Damn it Kleps you're making me want to play Oblivion again! I completely empathise with the (often painful) heirarchy of loot and decision making there.

There was a weapons and armour shop, I'm not sure where, maybe Bruma, where I used to break in, ransack the place for all I could carry, break out the back door, drop it all down the well, break back in. Rinse and repeat until I had it all, then sell it off bit by bit in my own time.

Swigging brews surrounded by my most precious items in Rosethorn Hall says that was a good decision. Speaking of which, I wonder if you were like me in so far as I would *painstakingly* place one-off weapons and full armour sets on all the surfaces and in the display cabinets in the house. I wasted so much time trying to align it *just* right. I'm beginning to wonder if I did any actual work at uni.

Klepsacovic said...

@Gordon: As best as I can tell, level is pretty much irrelevant except for having more strength to carry more loot. No one challenge me on that, I am greatly enjoying this illusion. That means there's no "leveling vs. end-game" and thanks to the difficulty slider, we don't have to worry too much about min-maxing loot.

@Syl: I can't say I like the weight-speed impact, but I do like that what I carry is a decision, even if at times it was a decision I didn't want to have to make.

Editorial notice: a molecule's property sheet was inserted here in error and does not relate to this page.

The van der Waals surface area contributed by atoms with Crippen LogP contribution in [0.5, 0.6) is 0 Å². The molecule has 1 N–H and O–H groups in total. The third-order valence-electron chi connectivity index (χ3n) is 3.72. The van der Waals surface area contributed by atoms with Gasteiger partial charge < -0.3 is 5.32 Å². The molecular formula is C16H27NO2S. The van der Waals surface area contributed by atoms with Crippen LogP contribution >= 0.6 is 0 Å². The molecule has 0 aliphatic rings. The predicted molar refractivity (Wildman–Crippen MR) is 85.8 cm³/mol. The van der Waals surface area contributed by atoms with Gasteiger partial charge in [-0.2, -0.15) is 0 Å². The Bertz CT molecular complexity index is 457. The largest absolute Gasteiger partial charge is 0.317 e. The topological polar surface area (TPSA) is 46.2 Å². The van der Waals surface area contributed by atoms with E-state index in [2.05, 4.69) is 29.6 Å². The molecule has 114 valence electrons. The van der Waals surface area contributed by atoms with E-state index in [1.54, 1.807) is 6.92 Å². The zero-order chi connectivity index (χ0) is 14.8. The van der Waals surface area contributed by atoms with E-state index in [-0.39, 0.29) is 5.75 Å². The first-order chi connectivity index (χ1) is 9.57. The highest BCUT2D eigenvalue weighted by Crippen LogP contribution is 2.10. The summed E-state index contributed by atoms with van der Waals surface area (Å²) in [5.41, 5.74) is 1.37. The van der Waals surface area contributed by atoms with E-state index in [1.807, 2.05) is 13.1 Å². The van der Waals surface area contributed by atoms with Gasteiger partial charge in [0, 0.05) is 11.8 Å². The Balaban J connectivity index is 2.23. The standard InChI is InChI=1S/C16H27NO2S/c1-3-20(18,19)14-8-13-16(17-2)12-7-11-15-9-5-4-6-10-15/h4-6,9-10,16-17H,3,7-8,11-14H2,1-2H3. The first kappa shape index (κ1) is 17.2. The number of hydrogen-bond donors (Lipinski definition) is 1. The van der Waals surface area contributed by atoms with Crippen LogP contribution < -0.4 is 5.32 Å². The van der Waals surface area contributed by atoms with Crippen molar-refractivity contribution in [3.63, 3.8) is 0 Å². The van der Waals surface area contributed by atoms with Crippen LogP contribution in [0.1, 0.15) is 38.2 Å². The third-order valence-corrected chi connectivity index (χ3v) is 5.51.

The sad part: I didn't yet have a vendor high enough to handle 2000 gold items, so I have a set of drawers filled with all the loot that I refused to drop but refuse to sell at 1/3 price.

@Reala: If you don't like what I write you are free to leave! I kid of course.

I never had that problem. Well, not quite. I did have the problem that since I am a compulsive thief, after I pimped out Frostcrag Spire I immediately started grabbing stuff off tables. Then I thought that it added to the ambiance and tried to put it back, but it all just fell on the floor and I cried. Thankfully that wasn't my real alchemy bench upstairs.

Nils said...

I, too, would love distance to amtter again. But it must not feel annoying!

To make it feel meaningful instead of annoying distance must be a central part of the game(play).

Examples would be
- long range trade,
- self sufficient cities with only lose ties to other cities,
- no quests that want you to go from one corner of the map to the other,
- local mindset of NPCs,
- ...

Klepsacovic said...

Distance should mean something other than a waste of time, I like that idea.

Leah said...

I've been playing Mass effect recently, both one and 2. the actually travel in both games is incredibly short - I mean you are literally hopping between star systems via relays.

and yet the world feels big, though now I'm wondering if the first game felt bigger due to its inventory system?...nyahh... honestly, when you're out in a world, killing things or interacting with them and you keep moving along and finding more things to interact with - that in my opinion is what gives world a scope, not long travel between spots. Most people just afk while traveling, so they miss all those distances anyways.

I actually feel like in WoW at least, the world seemed bigger when questing was more open ended and there was less phasing - you explored, you fought through, you met other seemed so vast. I miss that feeling.